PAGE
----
(La Selva) Today we visited INBio, the National Biodiversity Institute of Costa Rica. Located just outside San José, INBio houses a large research collection of the insects of Costa Rica, as well as public interpretive displays (think natural history museum). We visited the collections to help better familiarize ourselves with the beetle groups we’ve been seeing during our trip, and to help match up specimens that we had collected but were unable to identify to the species level. I have never visited the terrestrial arthropod collection of any museum, but let me say that it was amazing. Just being the presence of that many species is pretty awe-inspiring, but to top it off many of those specimens are gorgeous. A single specimen of a gold or silver Scarabs is impressive, but an entire drawer of them, lined up like a frozen army is incommunicably beautiful. Various descriptions were tossed around: gold and silver plated candies, gold doubloons, or “Beetle T-1000”.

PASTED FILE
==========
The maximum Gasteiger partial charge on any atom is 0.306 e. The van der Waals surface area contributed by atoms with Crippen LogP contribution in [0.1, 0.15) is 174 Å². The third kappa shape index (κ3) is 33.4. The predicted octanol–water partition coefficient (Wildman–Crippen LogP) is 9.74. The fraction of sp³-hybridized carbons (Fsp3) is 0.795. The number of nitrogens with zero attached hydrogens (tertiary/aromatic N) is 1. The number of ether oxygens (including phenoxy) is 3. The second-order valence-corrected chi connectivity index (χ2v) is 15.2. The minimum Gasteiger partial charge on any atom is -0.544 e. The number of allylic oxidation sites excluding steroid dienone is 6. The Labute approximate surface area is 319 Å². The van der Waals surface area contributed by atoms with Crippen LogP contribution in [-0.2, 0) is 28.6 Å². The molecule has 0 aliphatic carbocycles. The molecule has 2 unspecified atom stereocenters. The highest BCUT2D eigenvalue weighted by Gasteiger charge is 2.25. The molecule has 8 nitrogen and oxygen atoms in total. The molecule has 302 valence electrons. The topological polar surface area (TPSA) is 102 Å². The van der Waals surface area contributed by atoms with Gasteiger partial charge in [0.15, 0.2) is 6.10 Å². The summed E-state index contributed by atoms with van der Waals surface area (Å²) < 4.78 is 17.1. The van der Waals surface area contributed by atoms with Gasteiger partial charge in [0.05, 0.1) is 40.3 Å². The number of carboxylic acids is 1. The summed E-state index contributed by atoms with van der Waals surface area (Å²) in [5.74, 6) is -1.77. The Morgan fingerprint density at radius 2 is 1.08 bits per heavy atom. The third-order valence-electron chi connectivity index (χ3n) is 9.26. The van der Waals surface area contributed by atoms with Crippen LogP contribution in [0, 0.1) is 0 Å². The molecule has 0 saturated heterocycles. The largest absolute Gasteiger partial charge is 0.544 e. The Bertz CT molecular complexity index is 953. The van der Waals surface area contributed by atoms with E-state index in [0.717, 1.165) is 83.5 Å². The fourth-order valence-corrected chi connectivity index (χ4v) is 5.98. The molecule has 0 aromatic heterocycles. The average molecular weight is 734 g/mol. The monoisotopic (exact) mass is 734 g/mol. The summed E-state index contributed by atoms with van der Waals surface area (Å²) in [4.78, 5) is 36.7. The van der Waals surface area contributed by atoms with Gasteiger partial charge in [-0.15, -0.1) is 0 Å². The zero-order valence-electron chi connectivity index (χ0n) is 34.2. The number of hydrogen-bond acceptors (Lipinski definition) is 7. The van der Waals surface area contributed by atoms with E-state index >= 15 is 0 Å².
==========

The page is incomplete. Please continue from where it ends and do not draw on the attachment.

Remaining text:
Not just the big stuff is impressive. Many of the folks here are interested in the tiny, unassuming species which go unnoticed and unappreciated, even by other scientists. Holding a drawer filled with specimens that are smaller than the dots on their labels, I can’t help but wonder at how an animal that size does all the same things an elephant does: find food, grow, find mates, etc. Many of these beetles have intricately sculptured exoskeletons which go unnoticed until viewed under a microscope.
Folks who know me can probably guess how difficult it was to get me out of there.
Above: A frozen platoon of Scarabs.
Below: The ostentatious and the obscure.